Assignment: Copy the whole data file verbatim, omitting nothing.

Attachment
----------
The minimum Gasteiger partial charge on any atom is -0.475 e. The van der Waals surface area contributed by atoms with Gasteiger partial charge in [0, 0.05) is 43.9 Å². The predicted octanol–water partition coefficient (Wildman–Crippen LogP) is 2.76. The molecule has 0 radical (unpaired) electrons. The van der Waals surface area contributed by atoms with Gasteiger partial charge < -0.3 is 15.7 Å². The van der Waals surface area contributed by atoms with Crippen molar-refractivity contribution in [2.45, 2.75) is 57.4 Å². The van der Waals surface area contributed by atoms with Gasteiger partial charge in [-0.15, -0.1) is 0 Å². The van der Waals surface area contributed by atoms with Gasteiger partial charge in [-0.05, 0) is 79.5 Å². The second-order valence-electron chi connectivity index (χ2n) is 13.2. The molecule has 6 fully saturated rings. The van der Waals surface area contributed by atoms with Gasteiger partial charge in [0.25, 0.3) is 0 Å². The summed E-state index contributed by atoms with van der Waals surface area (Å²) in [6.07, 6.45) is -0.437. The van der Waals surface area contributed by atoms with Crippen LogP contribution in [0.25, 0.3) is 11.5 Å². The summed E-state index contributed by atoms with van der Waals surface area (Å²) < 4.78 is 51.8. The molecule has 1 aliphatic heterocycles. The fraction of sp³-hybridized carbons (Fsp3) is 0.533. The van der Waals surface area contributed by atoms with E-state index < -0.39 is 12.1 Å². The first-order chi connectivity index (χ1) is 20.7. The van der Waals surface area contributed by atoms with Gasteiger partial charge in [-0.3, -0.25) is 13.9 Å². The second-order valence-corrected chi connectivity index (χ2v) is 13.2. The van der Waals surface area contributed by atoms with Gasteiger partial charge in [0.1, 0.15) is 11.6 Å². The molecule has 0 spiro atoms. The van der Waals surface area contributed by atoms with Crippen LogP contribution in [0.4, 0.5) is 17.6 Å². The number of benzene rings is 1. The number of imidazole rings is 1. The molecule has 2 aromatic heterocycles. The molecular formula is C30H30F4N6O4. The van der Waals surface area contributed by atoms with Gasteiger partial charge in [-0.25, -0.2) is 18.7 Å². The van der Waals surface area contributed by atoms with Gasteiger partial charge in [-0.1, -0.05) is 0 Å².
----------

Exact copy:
The minimum Gasteiger partial charge on any atom is -0.475 e. The van der Waals surface area contributed by atoms with Gasteiger partial charge in [0, 0.05) is 43.9 Å². The predicted octanol–water partition coefficient (Wildman–Crippen LogP) is 2.76. The molecule has 0 radical (unpaired) electrons. The van der Waals surface area contributed by atoms with Gasteiger partial charge < -0.3 is 15.7 Å². The van der Waals surface area contributed by atoms with Crippen molar-refractivity contribution in [2.45, 2.75) is 57.4 Å². The van der Waals surface area contributed by atoms with Gasteiger partial charge in [-0.15, -0.1) is 0 Å². The van der Waals surface area contributed by atoms with Gasteiger partial charge in [-0.05, 0) is 79.5 Å². The second-order valence-electron chi connectivity index (χ2n) is 13.2. The molecule has 6 fully saturated rings. The van der Waals surface area contributed by atoms with Gasteiger partial charge in [0.25, 0.3) is 0 Å². The summed E-state index contributed by atoms with van der Waals surface area (Å²) in [6.07, 6.45) is -0.437. The van der Waals surface area contributed by atoms with Crippen LogP contribution in [0.25, 0.3) is 11.5 Å². The summed E-state index contributed by atoms with van der Waals surface area (Å²) < 4.78 is 51.8. The molecule has 1 aliphatic heterocycles. The fraction of sp³-hybridized carbons (Fsp3) is 0.533. The van der Waals surface area contributed by atoms with E-state index < -0.39 is 12.1 Å². The first-order chi connectivity index (χ1) is 20.7. The van der Waals surface area contributed by atoms with Gasteiger partial charge in [-0.3, -0.25) is 13.9 Å². The second-order valence-corrected chi connectivity index (χ2v) is 13.2. The van der Waals surface area contributed by atoms with Gasteiger partial charge in [0.1, 0.15) is 11.6 Å². The molecule has 0 spiro atoms. The van der Waals surface area contributed by atoms with Crippen LogP contribution in [0.4, 0.5) is 17.6 Å². The number of benzene rings is 1. The number of imidazole rings is 1. The molecule has 2 aromatic heterocycles. The molecular formula is C30H30F4N6O4. The van der Waals surface area contributed by atoms with Gasteiger partial charge in [-0.25, -0.2) is 18.7 Å². The van der Waals surface area contributed by atoms with Gasteiger partial charge in [-0.1, -0.05) is 0 Å².